Engaging in Proactive Sales Coaching

Imagine a teacher who waited until you were struggling before giving instructions. Maybe you’ve been relegated to the outfield while your excellent pitching skills have gone unnoticed. Or perhaps you’re one of those people that’s just bad at asking for help, even if you really need it.

Managing a team of real people with unique preferences, strengths, and weaknesses can seem impossible if you don’t have an effective strategy. The class spirals out of control when no one comes prepared; losses stack up for the coach who doesn’t know his players. And then those of us who are great at pretending we’re actually fine suffer in silence until the odd chance we are offered the assistance we need.

If waiting until a problem arises to react isn’t effective for any other team, chances are it doesn’t bode well for sales teams, either. In fact, statistics show that almost 75% of sales organizations waste resources due to a random and informal approach to coaching.

Note the details regarding the approach: random and informal. It’s not that the majority of managers don’t coach at all, it’s that their approach is insufficient. It’s that they don’t have the parameters in place to catch falling metrics or slacking productivity before it results in lost quotas and wasted time.

Enter proactive coaching, which was probably there for you before you knew you needed it, given its title. These are the basics of proactive coaching so that you can start engaging your sales team, making sure everyone is performing adequately without putting anyone in a bad spot.

How Proactive Coaching Works

Proactive coaching works just the way it sounds. In an explanation of proactive coaching for InsightSquared, Gareth Goh compares the coaching process to firefighting. The firefighter responds in an emergency, but there’s also the fire prevention specialist who is specially trained to not only prevent fires but put out smaller ones before they grow too troublesome.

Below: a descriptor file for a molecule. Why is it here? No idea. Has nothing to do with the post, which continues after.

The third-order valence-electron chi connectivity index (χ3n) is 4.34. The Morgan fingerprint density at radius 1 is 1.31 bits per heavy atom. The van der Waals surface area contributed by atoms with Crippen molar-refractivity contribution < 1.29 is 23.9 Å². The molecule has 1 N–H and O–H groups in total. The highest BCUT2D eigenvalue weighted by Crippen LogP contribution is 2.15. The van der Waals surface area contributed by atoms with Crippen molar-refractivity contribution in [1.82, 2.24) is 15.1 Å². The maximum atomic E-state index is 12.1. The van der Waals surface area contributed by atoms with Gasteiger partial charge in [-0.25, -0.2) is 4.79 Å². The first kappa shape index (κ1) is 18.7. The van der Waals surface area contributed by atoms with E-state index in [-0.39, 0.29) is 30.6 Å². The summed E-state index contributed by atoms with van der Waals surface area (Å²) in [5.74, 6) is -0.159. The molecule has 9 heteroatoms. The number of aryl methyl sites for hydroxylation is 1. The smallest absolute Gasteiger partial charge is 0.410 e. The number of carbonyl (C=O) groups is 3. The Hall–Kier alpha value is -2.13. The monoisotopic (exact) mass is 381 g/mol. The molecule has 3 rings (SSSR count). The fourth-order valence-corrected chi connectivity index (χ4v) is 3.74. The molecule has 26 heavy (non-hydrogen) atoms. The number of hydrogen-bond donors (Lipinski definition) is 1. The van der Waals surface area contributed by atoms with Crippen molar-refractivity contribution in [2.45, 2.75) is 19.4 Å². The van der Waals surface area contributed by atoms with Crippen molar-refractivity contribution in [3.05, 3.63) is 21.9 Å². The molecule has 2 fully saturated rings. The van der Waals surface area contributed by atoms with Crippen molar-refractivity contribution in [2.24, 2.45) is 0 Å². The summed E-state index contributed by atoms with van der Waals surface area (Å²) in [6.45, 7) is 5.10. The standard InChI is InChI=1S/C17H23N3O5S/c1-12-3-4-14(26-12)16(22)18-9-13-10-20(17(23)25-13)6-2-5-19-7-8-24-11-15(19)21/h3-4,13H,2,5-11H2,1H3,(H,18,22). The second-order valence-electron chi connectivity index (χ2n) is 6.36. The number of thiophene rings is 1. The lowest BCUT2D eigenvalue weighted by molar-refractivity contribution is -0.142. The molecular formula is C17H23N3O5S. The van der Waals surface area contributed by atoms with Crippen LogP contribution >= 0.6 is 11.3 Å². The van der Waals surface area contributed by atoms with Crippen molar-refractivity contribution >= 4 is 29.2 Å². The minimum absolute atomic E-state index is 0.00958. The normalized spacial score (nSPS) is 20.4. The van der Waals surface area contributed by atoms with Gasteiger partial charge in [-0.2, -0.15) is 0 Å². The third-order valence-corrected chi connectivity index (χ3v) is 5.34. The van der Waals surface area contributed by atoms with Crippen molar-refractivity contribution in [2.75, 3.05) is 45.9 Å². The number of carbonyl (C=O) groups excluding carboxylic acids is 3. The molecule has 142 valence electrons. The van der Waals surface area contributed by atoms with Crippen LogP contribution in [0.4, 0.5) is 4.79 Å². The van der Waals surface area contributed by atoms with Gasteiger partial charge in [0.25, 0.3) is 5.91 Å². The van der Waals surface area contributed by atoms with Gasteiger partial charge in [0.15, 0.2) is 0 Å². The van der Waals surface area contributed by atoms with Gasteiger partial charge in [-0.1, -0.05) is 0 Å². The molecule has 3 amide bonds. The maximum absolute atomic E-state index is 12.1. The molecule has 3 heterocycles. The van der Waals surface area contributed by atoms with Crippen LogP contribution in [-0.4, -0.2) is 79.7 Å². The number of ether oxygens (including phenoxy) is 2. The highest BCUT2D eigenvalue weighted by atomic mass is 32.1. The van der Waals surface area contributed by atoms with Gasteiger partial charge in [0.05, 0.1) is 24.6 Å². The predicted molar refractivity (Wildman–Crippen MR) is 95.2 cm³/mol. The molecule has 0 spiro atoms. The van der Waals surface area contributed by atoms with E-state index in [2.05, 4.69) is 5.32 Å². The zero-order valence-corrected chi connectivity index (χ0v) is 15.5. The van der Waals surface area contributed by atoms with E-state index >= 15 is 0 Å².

Award-winning sales trainer, Mike Brooks, explains that proactive coaching is more than adequate training measures. It means “understanding which reps need help at which part of the sales cycle to make the most difference going forward.”

No training plan is one-size-fits-all, so you can bet each person on your team will have their own questions and problem areas. But with proactive coaching, you can work with your team to ensure that no one is slipping through the cracks.

Why Proactive Coaching Works Better

The practical uses for proactive coaching are obvious: less chance of emergencies and fewer dramatic losses.

Proactive coaching has several other benefits as well. It provides a personalized, regimented approach to coaching. It’s different than regular one-on-ones because it’s an overall process not usually distinctively marked by particular meetings. It’s a collective series of ongoing practices that help hold your reps accountable.

Proactive coaching is taking notice when someone’s metric begins to slip. On the other hand, it also means scheduling regular coaching sessions even if the metrics look completely normal. It’s personalized to your team so that everyone is performing their best and being as productive as possible.

If you’re a proactive coach, then over time, you’ll be able to get more done too because your team will catch on and maybe even coach themselves, becoming experts in the strategies that you impart to them. This way, they can apply those strategies and fix problems on their own without having to call in a manager.

How to Use Metrics to Coach Proactively

Even though proactive coaching is a very personalized approach, it still relies on data and metrics. Metrics allow you and your team to measure progress so that you can stay on top of any issues before they spiral into disasters.

There’s a plethora of software out there that can help you engage in proactive sales coaching with your team. Prodoscore is one that provides a “Productivity Score™” and statistics so that you can note the times your team is most productive, as well as the times they may need a boost.

For example, if you notice that someone’s performance level doesn’t quite pick up until 10 or 11 am, then you can make sure their simpler tasks are assigned for the morning so that the most important work is taken care of while they’re at their most alert.

So, a proactive coaching approach doesn’t mean abandoning data completely but rather using it to your advantage so that you’re not stuck with exhausted, overly stressed, or underperforming salespeople later in the season.

It’s pretty simple. The student’s grades go up when they have strategies to tackle the assignment. The batting average for the team rises when everyone’s assigned the position they’re best trained for. And your salespeople won’t have to struggle in silence if you can give the coaching they need before they start to fall behind.

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